Jones made two recordings in the late 80's for Criminal Records: The Lloyd Jones Struggle (1987) and Small Potatoes (1989). They won over a dozen local music awards, as well as acclaim from national music publications such as Down Beat and Guitar Player, which in turn led to some extensive touring for the band on the Miller Beer Sponsorship Program. In 1993 Jones released his third album, Lloyd `Have Mercy' Jones - Live! on the Burnside Records label.

In 1995 Lloyd Jones recorded a highly acclaimed album for the Audio Quest label, entitled Trouble Monkey. Blues Revue named it, "not only one of the best albums of 1995, it is one of the best albums of the 1990's," while Robert Cray called it "the best damn record I've heard in a long time!" Vintage Guitar Magazine said, "Jones offers vocals that would make Sam and Dave smile and guitar work Steve Cropper would be proud of," and referred to his affecting vocals as "gritty as a dirt road and smooth as melting butter." Lloyd's songwriting was starting to be noticed as well, with Joe Louis Walker and Gatemouth Brown covering two of his compositions.

Jones and his band have become a mainstay on the West Coast circuit, and have brought their tasteful, crowd-pleasing brand of music from New Orleans to Canada to the Caribbean, where Delbert McClinton witnessed a performance and remarked, "When I heard Lloyd Jones live for the first time in January 1999, it was like exhaling after holding my breath for fifteen years." It was one such typically memorable set at the Santa Cruz Blues Festival that led to Jones' signing by Blind Pig Records.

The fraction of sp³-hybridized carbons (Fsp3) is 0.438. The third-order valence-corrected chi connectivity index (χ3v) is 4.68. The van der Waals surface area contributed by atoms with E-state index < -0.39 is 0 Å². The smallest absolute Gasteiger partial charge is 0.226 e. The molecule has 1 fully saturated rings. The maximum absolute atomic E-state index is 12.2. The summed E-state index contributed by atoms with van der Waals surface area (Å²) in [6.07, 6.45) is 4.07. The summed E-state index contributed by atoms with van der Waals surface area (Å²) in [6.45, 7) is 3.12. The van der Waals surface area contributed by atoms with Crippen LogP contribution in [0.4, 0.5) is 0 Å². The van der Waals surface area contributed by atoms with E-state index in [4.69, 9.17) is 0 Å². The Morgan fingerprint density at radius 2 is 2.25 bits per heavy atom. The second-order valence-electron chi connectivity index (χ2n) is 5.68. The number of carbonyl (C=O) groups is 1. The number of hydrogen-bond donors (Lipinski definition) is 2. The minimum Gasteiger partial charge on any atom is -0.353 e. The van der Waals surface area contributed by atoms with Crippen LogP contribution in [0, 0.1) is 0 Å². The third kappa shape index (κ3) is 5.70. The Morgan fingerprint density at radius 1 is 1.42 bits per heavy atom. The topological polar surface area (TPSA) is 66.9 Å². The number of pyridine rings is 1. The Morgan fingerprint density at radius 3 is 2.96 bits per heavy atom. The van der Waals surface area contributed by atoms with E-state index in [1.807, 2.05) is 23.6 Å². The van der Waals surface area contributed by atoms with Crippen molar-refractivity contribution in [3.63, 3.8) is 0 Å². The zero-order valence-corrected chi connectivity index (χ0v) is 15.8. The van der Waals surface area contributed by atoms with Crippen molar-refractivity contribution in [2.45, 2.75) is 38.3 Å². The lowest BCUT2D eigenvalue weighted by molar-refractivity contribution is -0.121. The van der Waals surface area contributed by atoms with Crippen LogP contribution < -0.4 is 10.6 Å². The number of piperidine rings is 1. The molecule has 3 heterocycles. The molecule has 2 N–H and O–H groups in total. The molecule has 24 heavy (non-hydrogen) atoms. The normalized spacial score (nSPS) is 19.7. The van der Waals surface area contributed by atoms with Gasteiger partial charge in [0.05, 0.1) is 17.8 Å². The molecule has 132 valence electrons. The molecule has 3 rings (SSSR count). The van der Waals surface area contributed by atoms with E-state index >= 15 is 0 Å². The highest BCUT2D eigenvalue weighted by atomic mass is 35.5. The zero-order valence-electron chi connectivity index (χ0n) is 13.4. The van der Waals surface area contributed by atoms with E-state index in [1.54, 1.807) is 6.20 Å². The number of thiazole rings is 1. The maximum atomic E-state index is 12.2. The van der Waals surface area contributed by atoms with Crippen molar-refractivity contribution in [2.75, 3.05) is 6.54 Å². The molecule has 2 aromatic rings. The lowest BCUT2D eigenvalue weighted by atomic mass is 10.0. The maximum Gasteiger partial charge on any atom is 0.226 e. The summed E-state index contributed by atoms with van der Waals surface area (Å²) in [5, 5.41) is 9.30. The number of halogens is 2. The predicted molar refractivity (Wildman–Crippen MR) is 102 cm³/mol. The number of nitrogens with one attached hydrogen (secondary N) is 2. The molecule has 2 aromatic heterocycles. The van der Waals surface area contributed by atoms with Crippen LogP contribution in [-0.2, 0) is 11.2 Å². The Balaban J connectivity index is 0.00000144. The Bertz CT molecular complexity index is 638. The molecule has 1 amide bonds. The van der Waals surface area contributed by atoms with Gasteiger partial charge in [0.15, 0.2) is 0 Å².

Jones describes his soulful and intelligent fusion of funk, blues, and R&B as "storytelling with a Memphis groove." His latest CD, Love Gotcha, presents Lloyd's writing at its trenchant best. His songs have the quality that makes them sound as if they have been around as blues standards for years or they seem to have fallen out of some time warp from the golden days of R&B. His approach to the guitar is both economical and rhythmically sophisticated, with a style that can be as delicate as it is devastating. And Jones' accomplished guitar and vocal work are complemented throughout the recording by some of the funkiest horn-rhythm-organ arr